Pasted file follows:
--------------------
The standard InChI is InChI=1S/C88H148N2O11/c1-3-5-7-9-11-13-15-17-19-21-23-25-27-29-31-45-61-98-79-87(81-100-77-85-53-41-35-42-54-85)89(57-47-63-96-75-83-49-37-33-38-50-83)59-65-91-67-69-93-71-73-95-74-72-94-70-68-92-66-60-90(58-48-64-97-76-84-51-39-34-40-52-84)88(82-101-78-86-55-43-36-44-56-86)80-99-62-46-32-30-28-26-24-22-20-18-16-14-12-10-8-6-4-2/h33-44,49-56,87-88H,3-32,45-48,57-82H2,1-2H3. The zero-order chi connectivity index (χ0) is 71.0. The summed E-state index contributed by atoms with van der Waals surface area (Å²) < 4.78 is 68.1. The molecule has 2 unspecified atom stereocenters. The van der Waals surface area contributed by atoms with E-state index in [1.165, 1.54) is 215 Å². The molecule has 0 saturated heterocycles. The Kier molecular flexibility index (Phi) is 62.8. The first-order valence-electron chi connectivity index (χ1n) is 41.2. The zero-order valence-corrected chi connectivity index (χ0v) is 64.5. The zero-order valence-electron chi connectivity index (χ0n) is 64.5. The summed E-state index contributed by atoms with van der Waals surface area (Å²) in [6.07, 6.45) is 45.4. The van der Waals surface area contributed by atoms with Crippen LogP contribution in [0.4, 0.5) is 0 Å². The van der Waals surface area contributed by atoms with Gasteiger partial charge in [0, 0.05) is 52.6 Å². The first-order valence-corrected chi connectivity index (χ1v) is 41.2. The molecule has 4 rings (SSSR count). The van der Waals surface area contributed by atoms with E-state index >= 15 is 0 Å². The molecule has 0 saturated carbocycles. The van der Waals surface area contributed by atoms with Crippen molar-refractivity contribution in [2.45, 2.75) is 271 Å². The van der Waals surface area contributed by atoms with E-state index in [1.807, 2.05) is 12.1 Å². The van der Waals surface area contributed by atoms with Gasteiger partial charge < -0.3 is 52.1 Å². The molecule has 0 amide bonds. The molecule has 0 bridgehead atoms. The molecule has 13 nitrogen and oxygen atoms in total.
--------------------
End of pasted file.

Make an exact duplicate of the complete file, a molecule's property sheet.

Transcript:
The standard InChI is InChI=1S/C88H148N2O11/c1-3-5-7-9-11-13-15-17-19-21-23-25-27-29-31-45-61-98-79-87(81-100-77-85-53-41-35-42-54-85)89(57-47-63-96-75-83-49-37-33-38-50-83)59-65-91-67-69-93-71-73-95-74-72-94-70-68-92-66-60-90(58-48-64-97-76-84-51-39-34-40-52-84)88(82-101-78-86-55-43-36-44-56-86)80-99-62-46-32-30-28-26-24-22-20-18-16-14-12-10-8-6-4-2/h33-44,49-56,87-88H,3-32,45-48,57-82H2,1-2H3. The zero-order chi connectivity index (χ0) is 71.0. The summed E-state index contributed by atoms with van der Waals surface area (Å²) < 4.78 is 68.1. The molecule has 2 unspecified atom stereocenters. The van der Waals surface area contributed by atoms with E-state index in [1.165, 1.54) is 215 Å². The molecule has 0 saturated heterocycles. The Kier molecular flexibility index (Phi) is 62.8. The first-order valence-electron chi connectivity index (χ1n) is 41.2. The zero-order valence-corrected chi connectivity index (χ0v) is 64.5. The zero-order valence-electron chi connectivity index (χ0n) is 64.5. The summed E-state index contributed by atoms with van der Waals surface area (Å²) in [6.07, 6.45) is 45.4. The van der Waals surface area contributed by atoms with Crippen LogP contribution in [0.4, 0.5) is 0 Å². The van der Waals surface area contributed by atoms with Gasteiger partial charge in [0, 0.05) is 52.6 Å². The first-order valence-corrected chi connectivity index (χ1v) is 41.2. The molecule has 4 rings (SSSR count). The van der Waals surface area contributed by atoms with E-state index >= 15 is 0 Å². The molecule has 0 saturated carbocycles. The van der Waals surface area contributed by atoms with Crippen molar-refractivity contribution in [2.45, 2.75) is 271 Å². The van der Waals surface area contributed by atoms with E-state index in [1.807, 2.05) is 12.1 Å². The van der Waals surface area contributed by atoms with Gasteiger partial charge < -0.3 is 52.1 Å². The molecule has 0 amide bonds. The molecule has 0 bridgehead atoms. The molecule has 13 nitrogen and oxygen atoms in total.